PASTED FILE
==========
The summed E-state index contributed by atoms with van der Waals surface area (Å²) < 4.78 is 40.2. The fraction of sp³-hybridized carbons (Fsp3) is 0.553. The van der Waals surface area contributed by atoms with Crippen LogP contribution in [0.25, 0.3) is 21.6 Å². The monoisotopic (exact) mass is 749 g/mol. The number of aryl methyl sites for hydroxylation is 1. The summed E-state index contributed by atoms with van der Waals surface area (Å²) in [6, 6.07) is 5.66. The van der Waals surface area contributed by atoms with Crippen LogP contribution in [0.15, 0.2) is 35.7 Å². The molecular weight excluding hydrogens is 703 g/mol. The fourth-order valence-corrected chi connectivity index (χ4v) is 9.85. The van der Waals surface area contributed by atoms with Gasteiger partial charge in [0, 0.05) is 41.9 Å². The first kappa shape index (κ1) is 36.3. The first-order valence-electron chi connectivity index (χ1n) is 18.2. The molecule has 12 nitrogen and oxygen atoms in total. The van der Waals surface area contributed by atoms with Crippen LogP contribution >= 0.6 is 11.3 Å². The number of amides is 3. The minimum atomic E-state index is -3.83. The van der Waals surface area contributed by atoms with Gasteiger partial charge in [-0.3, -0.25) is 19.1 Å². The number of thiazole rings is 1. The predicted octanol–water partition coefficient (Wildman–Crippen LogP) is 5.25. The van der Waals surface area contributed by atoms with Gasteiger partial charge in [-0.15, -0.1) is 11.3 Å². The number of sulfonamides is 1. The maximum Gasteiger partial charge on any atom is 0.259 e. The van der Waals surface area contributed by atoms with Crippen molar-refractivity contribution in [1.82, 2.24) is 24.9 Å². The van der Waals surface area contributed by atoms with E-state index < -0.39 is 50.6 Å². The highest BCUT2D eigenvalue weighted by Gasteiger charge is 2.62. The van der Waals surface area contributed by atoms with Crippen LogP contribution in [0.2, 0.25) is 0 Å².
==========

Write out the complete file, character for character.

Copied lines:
The summed E-state index contributed by atoms with van der Waals surface area (Å²) < 4.78 is 40.2. The fraction of sp³-hybridized carbons (Fsp3) is 0.553. The van der Waals surface area contributed by atoms with Crippen LogP contribution in [0.25, 0.3) is 21.6 Å². The monoisotopic (exact) mass is 749 g/mol. The number of aryl methyl sites for hydroxylation is 1. The summed E-state index contributed by atoms with van der Waals surface area (Å²) in [6, 6.07) is 5.66. The van der Waals surface area contributed by atoms with Crippen LogP contribution in [0.15, 0.2) is 35.7 Å². The molecular weight excluding hydrogens is 703 g/mol. The fourth-order valence-corrected chi connectivity index (χ4v) is 9.85. The van der Waals surface area contributed by atoms with Gasteiger partial charge in [0, 0.05) is 41.9 Å². The first kappa shape index (κ1) is 36.3. The first-order valence-electron chi connectivity index (χ1n) is 18.2. The molecule has 12 nitrogen and oxygen atoms in total. The van der Waals surface area contributed by atoms with Crippen LogP contribution >= 0.6 is 11.3 Å². The number of amides is 3. The minimum atomic E-state index is -3.83. The van der Waals surface area contributed by atoms with Gasteiger partial charge in [-0.3, -0.25) is 19.1 Å². The number of thiazole rings is 1. The predicted octanol–water partition coefficient (Wildman–Crippen LogP) is 5.25. The van der Waals surface area contributed by atoms with Gasteiger partial charge in [-0.15, -0.1) is 11.3 Å². The number of sulfonamides is 1. The maximum Gasteiger partial charge on any atom is 0.259 e. The van der Waals surface area contributed by atoms with Crippen molar-refractivity contribution in [1.82, 2.24) is 24.9 Å². The van der Waals surface area contributed by atoms with E-state index < -0.39 is 50.6 Å². The highest BCUT2D eigenvalue weighted by Gasteiger charge is 2.62. The van der Waals surface area contributed by atoms with Crippen LogP contribution in [0.2, 0.25) is 0 Å².